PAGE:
Wednesday, June 3, 2009


1) No offense intended, but of all the things I’m really grateful for, one of the items near the top of the list is that I don’t live in Massachusetts.

2) The IRS has filed a tax lien against John Kerry’s campaign, seeking payment of some 800 g’s. Jammie Wearing Fool has the story AND the classic picture of Kerry wearing an outfit reminiscent of one of the sperm cells in the Woody Allen movie, Everything You Always Wanted to Know About Sex.

3) Are We Lumberjacks? has an embedded video which brilliantly puts Obama’s obscene spending in perspective (really, don’t miss it).

4) Tim Blair discovers a a wonderful bargain (not!)

5) The great Don Surber highlights another gaffe by Joe Biden (keeping track of all of them would be a full-time job for somebody).

6) Australia's oldest man, and last surviving WWI soldier, dies. RIP.


Track-A-'Crat said...


Thank you for the link, much appreciated! Been a busy week with the sister-in-law and niece visiting, so back to more, ahem, "serious" blogging tomorrow...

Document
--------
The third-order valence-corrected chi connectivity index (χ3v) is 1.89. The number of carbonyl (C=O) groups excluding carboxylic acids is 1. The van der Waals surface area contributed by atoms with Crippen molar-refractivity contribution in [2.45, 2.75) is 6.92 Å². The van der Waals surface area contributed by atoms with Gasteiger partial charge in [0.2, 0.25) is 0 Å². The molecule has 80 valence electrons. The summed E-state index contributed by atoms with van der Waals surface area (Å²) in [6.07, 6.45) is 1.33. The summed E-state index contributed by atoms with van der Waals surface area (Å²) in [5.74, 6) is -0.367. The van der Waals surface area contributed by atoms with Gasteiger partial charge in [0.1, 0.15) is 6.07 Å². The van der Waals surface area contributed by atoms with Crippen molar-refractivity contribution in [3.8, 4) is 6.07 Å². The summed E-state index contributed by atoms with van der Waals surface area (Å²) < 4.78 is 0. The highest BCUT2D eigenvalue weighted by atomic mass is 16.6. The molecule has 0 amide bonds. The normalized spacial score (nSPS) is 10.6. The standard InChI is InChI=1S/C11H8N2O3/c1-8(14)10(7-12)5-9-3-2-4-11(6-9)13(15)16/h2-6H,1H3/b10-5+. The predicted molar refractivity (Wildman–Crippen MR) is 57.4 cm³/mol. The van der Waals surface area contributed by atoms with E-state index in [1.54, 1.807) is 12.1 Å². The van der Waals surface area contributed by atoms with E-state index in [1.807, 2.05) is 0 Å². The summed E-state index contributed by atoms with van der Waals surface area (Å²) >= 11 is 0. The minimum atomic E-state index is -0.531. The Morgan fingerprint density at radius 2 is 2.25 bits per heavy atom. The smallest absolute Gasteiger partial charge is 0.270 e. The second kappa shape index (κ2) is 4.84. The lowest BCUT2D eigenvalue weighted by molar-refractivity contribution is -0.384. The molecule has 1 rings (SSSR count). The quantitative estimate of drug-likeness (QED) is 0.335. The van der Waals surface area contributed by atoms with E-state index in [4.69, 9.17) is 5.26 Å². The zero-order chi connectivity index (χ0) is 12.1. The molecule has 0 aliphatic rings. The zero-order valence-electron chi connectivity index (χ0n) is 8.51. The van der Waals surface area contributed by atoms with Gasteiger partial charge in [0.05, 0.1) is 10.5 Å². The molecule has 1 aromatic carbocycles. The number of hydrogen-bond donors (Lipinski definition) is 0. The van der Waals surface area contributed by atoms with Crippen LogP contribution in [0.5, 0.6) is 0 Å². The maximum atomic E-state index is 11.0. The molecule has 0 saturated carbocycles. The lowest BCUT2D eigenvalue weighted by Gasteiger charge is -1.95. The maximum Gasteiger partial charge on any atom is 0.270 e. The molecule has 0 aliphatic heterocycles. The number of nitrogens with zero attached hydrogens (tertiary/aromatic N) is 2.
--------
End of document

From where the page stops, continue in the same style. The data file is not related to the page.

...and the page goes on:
Paco said...

You're welcome, Track.

What? Just recently married and already the in-laws are visiting?

Anonymous said...

God bless the WWI veterans. I knew many men in my hometown who had served. Some of them had ailments that resulted from being subjected to gas in the trenches. In spite of that, they had a very wonderful perspective on things.

I recall a neighbor in particular. One day my father instructed me - note, he didn't ask me, he told me - to go over to the man's house and help him burn wood. In the Seventies, you could burn things. In fact, we loved burning things. Starting with trash, screw the garbage truck. But extending to wood, clothing, leaves, the JC Penney Christmas catalog with the ladies' longerie section, you name it.

Oh anyway, while the wood was burning, slooooowly, we would engage in conversation. He asked me if I liked history and I said yes. I especially enjoyed reading about WWI and the battles. He reacted happily, explaining that he had been in several including
Chateau Thierry. Wonderful tales he told me.

Quite a gentleman. Like my father who served in the South Pacific in WWII. Quiet, unassuming, modest, upstanding. I'm not sure the men of my generation compare well to them.


Paco said...

I am delighted to hear from you Wronwright! Please drop by more often.

C.L. said...

I was Googling America's oldest World War I veteran and came across a wonderful and timely quote from that man, Frank Woodruff Buckles.

Paco said...

C.L. That's the grand old spirit. What a shame it seems to be vanishing.